We all have our own ways of coping with the isolation, privation and anxiety of this extraordinary year-plus of pandemic and political upheaval. One thing I’m seeing a lot of is a return to the comfort of our musical roots. This new one from a couple of young musicians who call themselves Taco Tapes is a superb example.
The core of Taco Tapes is Jeremy James Meyer of Oregon and Ben Walden of Idaho. To round out the Pacific Northwest trifecta, they’re joined on a couple of songs by Washington state’s Joe Hein, himself a singer and songwriter of indie country pop, who contributes a pump organ; and Alan Jones, who does some production and the engineering and adds the drone of a pedal steel somewhere. They recorded it in the fall of 2020 on Washington’s Olympic Peninsula.
Meyer and Walden both play many instruments: Meyer guitar, Dobro, fiddle, bass and accordion on this record, and Walden specializes in mandolin but also plays guitar and fiddle and organ and bass.
Walden says in the liner notes that he and Meyer got the idea to “invoke the spirit of Garcia and Grisman and create our version of the Pizza Tapes, ushering forth a new generation of plant-guided hippie medicine. Only problem is, I am gluten intolerant, so instead we made the Taco Tapes …”
He’s referring of course to the great late Jerry Garcia and David “Dawg” Grisman. The two of them with guitarist Tony Rice taped two nights of jam sessions at Grisman’s home in 1993, spontaneous, unrehearsed, first takes, etc. It circulated as poor fidelity bootlegs for years until Grisman finally released it on his Acoustic Disc label in 2000. It’s become legendary.
The Taco Tapes’ Trad is Rad, who knows, could become similarly legendary. The Pizza Tapes is a mix of traditional and original tunes and songs, and Trad is Rad follows suit, with mostly traditional songs, an original or two, and some choice covers.
It opens and closes strongly with a couple of traditional songs but at polar opposite ends of many spectra. The album kicks off with a real hoedown version of “Sail Away Ladies” that they’ve made their own. It’s less manic than the Holy Modal Rounders’ version but still bumps along nicely. The other bookend is a portentous and drone-filled take on the deathbed ballad “The Blackest Crow. Meyer sings it with all due pathos, and the arrangement has a killer Appalachian fiddle line, a droning accordion and long whole-bar notes on the double bass.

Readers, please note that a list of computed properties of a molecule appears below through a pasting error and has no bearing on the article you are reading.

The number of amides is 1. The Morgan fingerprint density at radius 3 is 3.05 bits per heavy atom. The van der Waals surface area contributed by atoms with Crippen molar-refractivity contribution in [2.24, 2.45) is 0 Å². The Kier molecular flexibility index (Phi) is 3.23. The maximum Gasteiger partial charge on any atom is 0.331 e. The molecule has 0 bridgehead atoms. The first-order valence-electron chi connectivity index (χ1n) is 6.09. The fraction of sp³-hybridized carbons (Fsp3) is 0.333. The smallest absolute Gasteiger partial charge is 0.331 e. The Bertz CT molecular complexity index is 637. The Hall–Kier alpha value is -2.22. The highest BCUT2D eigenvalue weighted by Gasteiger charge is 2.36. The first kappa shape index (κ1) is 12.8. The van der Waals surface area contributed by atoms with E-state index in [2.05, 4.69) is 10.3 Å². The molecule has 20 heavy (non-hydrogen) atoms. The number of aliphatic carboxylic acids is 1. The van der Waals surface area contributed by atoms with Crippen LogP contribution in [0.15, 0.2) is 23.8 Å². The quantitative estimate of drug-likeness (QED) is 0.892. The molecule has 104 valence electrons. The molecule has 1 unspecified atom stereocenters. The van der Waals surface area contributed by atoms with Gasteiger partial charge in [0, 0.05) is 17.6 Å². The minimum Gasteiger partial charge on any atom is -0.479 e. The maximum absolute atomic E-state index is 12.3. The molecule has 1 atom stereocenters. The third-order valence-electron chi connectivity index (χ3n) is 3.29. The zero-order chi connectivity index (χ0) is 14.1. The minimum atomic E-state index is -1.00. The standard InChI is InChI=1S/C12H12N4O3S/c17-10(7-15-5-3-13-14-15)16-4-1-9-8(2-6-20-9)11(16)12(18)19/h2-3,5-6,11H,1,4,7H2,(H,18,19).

In between those, other traditional songs include the seriously great mandolin-led instrumental “Cold And Frosty Morning” and an even greater “Whisky For Breakfast,” which also sometimes shows up as “Whiskey Before Breakfast.” Meyer (guitar) and Walden (mandolin) swap leads on this instrumental, then on the third time through they play an intricate counterpoint. From the spelling of whisky they’re probably drinking George Dickel, Makers Mark or Old Forester, or something from Canada like my cowboy cousins do – surely nobody drinks scotch whisky for breakfast, or before it either.
The covers of modern songs contain some surprises. Like the Tom Petty (very) deep cut “Melinda.” This one’s a deeply layered recording with several guitars plus bass and fiddle, and heavy reverb on the vocals, but best of all is the killer but restrained fills on Walden’s mandolin. Then there’s Michelle Shocked’s “Black Widow” from her 1988 Short Sharp Shocked. It’s an intense song in which Time is but one of many characters, and the two sing duet vocals, playing guitar and mandolin while a steadily intensifying drone from the pump organ emphasizes the dark atmosphere.
Finally, “Wishful Thinking” is a cover of a song by New Orleans-based country rock singer songwriter Owen Cook. Meyer and Cook once lived and busked together on the streets of New Orleans, and Meyer did the art work for Cook’s self-titled 2020 album. This cover of a devastating, sad love song features absolutely gorgeous ensemble playing of guitar, mando and double bass, with the occasional drone from a pump organ. It’s possibly my favorite song on the album.
But it’ll have to duke it out with the very next track “Penny Down The Drain,” a shambling shuffle by Walden and Rosalind Bay that sounds for all the world like one of those slice-of-life songs by one of my favorite freak folkies, James Jewell.
Rounding it all out are one song by each of the two Taco Tapes guys. “Blue Tooth Skip” is an instrumental by Ben Walden in a traditional vein. This happy-go-lucky tune features guitar, Dobro and mandolin, with an occasional stop-start hitch in the melody and once in a while a dark, dissonant chord to ward off the evil eye. Meyer’s song “The Fool” is in the tradition of songs about love and booze and love for booze, and it fits in nicely with similar tales of woe by the likes of Jerry Jeff Walker and Todd Snider and Robert Earl Keen, etc., etc.
The guys in Taco Tapes know their way around traditional American music, and it shows, whether they’re cranking out an instrumental dance tune, or singing their take on an old old song, or writing one of their own. A big thanks to Taco Tapes for cranking this out to help relieve our angst and melancholia as we stumble into a new year, and to American Standard Time for tossing it to us without the usual label folderol that delays releases for months or years. Find it on Bandcamp (as a cassette, even!) and probably other platforms as of January 29.
(American Standard Time Records, 2021)